Jim Smiths RV-6
This plane confirms that, You never finish a homebuilt. Since first flown, many fairings have been added including pitot tube, fuel drains, aileron hinges, rudder cables, tailwheel, reduced cooling inlet area, Vans latest wheelpants and a carb ram air box. With a 150-hp Lycoming O-320 and the Ellipse propeller, top speed is 193 mph at 4400 feet density altitude and 184.4 mph at 10,400 feet. Average rate of climb is 916 fpm from 2000 to 10,000 feet.
The latest addition of the extended wingtips is to improve high-altitude performance. They increase the wing area 6 square feet, wingspan 3 feet, aspect ratio from 4.8 to 5.8, with a 27.8% reduction in induced drag and a 5.4 % increase in wing parasite drag. Without the EXPERIMENTAL placard, I couldn’t be doing these things.
Rose Hill, Kansas
Byron Lees Just Escapade
Although it took me almost five years to build my Just Escapade, it required less than 5 seconds to transition from ground-bound project to flying airplane on October 12, 2009. Weighing 561 pounds, powered by a 100-hp Rotax 912ULS and pulled by a 75-inch Kiev prop, this lightly loaded plane departs earth in about 150 feet and climbs out at 1500 fpm. Flight tests using the current prop pitch show a cruise of 90 mph at 65% power and 95 mph at 75% power, with fuel burn rates between 2.5 and 3 gph of premium unleaded (including warmup and taxiing time).
As a first-time builder, Ive had the help of many friends. Stan Comer, Bill Hungelmann, Jerry Dixon and the Stewart brothers of Stewart Systems deserve special mention. When the weather allows, Im hoping to fill the large baggage area with camping gear and head to some mountain strips in Idaho and Montana.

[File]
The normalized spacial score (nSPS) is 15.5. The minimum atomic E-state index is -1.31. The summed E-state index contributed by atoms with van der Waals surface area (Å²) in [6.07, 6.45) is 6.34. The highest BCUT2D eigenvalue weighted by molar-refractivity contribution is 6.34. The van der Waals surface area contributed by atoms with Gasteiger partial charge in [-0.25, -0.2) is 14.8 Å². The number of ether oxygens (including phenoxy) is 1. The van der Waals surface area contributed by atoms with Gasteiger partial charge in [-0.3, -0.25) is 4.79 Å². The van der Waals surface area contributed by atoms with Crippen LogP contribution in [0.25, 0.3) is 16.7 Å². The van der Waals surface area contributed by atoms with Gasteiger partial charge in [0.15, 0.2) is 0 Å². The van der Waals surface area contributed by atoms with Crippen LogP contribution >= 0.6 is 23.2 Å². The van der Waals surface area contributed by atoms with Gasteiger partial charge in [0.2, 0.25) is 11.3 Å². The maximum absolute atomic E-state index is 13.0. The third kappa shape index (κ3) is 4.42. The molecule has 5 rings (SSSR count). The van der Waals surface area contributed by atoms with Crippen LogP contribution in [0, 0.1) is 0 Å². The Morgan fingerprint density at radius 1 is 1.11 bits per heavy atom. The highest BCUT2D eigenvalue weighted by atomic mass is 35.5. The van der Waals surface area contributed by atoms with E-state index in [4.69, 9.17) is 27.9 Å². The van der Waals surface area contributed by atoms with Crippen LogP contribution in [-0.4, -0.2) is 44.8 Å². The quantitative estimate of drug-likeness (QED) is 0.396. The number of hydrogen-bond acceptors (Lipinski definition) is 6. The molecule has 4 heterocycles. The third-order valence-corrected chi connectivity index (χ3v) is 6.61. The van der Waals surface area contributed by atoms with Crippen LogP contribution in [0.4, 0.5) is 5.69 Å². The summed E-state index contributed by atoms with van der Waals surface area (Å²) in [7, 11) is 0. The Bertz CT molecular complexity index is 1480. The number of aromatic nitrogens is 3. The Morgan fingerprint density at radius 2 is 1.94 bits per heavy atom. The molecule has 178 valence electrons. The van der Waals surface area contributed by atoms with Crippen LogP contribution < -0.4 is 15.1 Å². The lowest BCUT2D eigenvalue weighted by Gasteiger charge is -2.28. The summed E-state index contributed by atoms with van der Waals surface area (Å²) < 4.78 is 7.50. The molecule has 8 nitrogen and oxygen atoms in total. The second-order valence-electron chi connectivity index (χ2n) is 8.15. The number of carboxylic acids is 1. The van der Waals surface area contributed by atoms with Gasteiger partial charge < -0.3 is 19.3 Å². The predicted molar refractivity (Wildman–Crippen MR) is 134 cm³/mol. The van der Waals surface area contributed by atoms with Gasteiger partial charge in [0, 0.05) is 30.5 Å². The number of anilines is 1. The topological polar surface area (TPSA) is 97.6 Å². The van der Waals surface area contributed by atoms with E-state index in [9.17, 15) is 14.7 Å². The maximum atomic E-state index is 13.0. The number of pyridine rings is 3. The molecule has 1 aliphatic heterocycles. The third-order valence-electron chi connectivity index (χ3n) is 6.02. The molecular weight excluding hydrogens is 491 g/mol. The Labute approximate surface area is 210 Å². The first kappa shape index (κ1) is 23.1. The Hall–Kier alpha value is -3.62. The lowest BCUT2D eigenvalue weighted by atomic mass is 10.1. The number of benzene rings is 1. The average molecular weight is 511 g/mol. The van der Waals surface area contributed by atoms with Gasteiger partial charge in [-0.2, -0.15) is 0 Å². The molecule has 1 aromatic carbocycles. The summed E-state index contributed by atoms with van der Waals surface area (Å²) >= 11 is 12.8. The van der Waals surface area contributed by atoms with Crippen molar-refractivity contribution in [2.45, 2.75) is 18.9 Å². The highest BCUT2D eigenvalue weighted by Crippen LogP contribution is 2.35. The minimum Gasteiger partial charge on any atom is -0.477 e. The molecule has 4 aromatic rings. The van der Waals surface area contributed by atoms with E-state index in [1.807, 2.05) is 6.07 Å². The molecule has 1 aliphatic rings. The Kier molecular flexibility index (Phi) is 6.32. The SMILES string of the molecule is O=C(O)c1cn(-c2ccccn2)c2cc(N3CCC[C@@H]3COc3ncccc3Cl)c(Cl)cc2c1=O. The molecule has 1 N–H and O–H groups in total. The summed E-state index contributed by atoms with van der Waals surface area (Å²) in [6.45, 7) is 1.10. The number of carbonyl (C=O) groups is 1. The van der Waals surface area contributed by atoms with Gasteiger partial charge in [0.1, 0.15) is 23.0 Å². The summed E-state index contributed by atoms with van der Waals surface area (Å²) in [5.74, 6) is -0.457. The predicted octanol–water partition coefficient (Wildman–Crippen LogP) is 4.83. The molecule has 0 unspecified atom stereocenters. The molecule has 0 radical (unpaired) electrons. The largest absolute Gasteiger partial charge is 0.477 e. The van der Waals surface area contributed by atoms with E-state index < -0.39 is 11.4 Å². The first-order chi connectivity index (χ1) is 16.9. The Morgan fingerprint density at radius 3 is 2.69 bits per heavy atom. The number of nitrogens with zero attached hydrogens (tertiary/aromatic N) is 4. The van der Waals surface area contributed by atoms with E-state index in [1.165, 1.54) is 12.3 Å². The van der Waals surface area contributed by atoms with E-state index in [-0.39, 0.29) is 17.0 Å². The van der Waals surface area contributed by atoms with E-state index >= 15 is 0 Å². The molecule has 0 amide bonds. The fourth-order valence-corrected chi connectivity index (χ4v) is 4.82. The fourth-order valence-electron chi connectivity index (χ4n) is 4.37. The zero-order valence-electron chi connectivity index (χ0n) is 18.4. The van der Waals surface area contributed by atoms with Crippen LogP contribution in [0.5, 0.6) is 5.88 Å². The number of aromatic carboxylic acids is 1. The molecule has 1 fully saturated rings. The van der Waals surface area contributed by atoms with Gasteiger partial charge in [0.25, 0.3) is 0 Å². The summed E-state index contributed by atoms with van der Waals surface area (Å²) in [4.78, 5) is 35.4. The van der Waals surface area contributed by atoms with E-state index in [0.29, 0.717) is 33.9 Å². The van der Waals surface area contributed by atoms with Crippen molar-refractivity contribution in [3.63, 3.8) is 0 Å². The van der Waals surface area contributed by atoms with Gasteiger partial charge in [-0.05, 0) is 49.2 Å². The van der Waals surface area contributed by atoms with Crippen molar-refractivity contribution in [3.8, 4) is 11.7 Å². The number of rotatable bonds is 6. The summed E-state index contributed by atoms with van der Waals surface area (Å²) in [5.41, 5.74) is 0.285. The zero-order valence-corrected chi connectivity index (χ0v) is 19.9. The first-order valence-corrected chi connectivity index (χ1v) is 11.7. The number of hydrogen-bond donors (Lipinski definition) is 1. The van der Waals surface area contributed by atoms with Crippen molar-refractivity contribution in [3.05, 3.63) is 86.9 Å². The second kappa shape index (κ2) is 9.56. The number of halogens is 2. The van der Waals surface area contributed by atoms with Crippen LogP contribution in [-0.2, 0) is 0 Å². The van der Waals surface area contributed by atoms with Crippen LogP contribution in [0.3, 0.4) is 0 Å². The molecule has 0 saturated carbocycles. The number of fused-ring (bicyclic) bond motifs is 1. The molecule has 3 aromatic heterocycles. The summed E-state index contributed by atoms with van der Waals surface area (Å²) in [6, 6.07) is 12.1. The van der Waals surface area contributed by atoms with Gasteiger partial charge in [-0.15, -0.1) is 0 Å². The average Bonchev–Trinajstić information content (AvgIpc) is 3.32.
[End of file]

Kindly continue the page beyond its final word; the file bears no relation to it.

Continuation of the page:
Jim Wrights Sonex
After my kit, S/N 1250, arrived, I went right to work. I made my own spars and angle pieces, and it went together beautifully. I was very impressed with the precision of the pre-cut sheet-metal parts. Having previously built two VW-powered aircraft (a Volksplane and a Sonerai II), I used the 2180cc AeroVee engine. I did get Steve Bennett of Great Plains Aircraft to fit the crank and case with a Force One hub and bearing. My first two did not have that modification, and I flew them 400 hours without problems, but I still think its a good idea.
The first flight was on September 15, 2009. The plane flew hands-off on the second flight, and each successive flight has only impressed me more. I am 69 years old and was flying a Quicksilver GT 400 before I jumped into the Sonex. The transition went smoothly with some coaching from other Sonex builders. At this time, I only have 6 hours on the engine, and the CHTs are a little toasty, but they are improving with each flight.
Spring Hill, Florida
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